As the Owner, when you have a bad manager, you need to make the tough decisions quickly. If you don’t, you are going to experience employee turnover.

I later learned that there was a group of technicians who intentionally slowed down their work so the Drill Sergeant would get fired. The whole management team learned a valuable lesson when they heard about the deliberate production slowdown. In the first month and a half after the management change, production improved by forty percent under the new manager’s supervision.

The owner of the company learned a lot about his business during the past three months.

  • First – You cannot have a weak manager overseeing the service department.
  • Second – You cannot have a “Drill Sergeant” type of manager supervising a group of “Millennials” and have a successful department.
  • Third – You cannot procrastinate from making a tough decision when you have a terrible fit of a manager supervising a production department. If you do not decide to change a manager when he or she is the wrong person to do the job, there will be employee turnover, especially with your quality employees.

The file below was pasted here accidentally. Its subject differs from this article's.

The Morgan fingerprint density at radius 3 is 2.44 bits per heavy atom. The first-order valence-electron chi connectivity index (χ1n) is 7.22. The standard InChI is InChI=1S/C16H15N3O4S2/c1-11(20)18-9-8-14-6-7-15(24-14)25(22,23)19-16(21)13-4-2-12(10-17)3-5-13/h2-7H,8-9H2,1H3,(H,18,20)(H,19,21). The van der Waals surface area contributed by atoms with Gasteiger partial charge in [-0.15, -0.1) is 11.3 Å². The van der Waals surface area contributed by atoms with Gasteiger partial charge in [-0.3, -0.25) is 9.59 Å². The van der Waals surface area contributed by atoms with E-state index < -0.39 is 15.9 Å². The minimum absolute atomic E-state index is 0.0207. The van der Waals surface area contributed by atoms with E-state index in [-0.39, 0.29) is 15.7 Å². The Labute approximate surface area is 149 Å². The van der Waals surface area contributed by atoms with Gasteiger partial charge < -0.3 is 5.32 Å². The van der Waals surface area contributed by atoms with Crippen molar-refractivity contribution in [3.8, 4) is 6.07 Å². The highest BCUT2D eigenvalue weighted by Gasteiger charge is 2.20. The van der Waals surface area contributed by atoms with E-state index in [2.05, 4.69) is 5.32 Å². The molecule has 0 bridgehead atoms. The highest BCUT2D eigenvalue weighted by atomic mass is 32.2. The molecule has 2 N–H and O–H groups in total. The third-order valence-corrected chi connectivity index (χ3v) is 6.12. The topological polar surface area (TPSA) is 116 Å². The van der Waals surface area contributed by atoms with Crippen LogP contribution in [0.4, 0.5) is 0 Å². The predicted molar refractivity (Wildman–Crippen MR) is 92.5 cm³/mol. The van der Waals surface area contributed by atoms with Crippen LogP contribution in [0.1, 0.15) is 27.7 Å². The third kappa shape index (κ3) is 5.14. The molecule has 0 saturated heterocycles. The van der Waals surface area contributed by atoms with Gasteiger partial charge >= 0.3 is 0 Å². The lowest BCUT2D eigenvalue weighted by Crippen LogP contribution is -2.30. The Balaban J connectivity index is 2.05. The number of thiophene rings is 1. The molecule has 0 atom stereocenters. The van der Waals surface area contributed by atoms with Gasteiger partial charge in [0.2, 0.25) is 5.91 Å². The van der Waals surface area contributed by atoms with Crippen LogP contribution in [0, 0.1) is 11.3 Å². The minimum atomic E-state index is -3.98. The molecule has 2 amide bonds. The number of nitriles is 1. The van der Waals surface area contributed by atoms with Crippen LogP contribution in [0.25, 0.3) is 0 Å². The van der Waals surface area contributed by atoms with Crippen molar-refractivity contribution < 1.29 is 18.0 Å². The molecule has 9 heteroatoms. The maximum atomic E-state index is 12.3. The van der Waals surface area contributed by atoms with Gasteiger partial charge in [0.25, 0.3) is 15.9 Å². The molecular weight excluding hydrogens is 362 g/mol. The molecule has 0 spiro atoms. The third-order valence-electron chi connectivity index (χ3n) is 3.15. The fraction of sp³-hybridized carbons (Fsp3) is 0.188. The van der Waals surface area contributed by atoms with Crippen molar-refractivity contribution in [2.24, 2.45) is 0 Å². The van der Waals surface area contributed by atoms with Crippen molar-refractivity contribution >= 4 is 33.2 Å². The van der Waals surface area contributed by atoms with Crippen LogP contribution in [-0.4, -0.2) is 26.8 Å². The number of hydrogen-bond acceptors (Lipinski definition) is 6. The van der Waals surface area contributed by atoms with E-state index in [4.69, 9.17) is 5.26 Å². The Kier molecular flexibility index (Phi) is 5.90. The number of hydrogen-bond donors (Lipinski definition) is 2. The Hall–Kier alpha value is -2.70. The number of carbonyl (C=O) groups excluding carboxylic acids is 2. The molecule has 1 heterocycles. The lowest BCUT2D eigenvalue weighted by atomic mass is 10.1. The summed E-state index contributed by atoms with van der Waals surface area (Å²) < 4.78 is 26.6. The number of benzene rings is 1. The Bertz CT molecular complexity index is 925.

My name is Robert Curry, and I am an Author, CEO Coach, Keynote Speaker, and Turnaround Specialist. Over the past 20 years, I have worked with more than 70 companies taking their businesses from Loses to Profits. Please click on the links below to read some my other articles like Drill Sargent type of Manager!

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Production Incentive Plans Increases Profits

How much does a Terminated Employee Cost?

Always Keep Financial Statements Accurate!

Recently, I published two books: “From Red to Black” and “The Turnaround.” Both books are true stories about the turnarounds of real companies that I have turned around during my career. In both books, I shared all my secrets how to help to grow sales, reduce expenses, improve cash flow, and most noteworthy, strengthen the management teams.

If you would like to purchase either or both books autographed by the author, please click on the following link: Redtoblackbooks.com.    

From Red to Black & The Turnaround
"From Red to Black" & "The Turnaround"

To our clients, past, present, and future:

I am Bob Curry, an author, and owner of CEO Results Coaching. It is incredible how often we hear a similar message and experience the same issues from new clients. Owners/CEOs feel like they are on an island with no one to turn to for advice. Unfocused employees are draining the company of its energy and funds, and sales teams have forgotten how to close deals. These clients say, in a desperate tone, “Bob, this just isn’t what I envisioned.” Our role is to refocus their efforts, so they can resurrect the original passion and vision that motivated them to start their company. The results, sales, and profits increase sales and profits, plus the ability to manage growth successfully.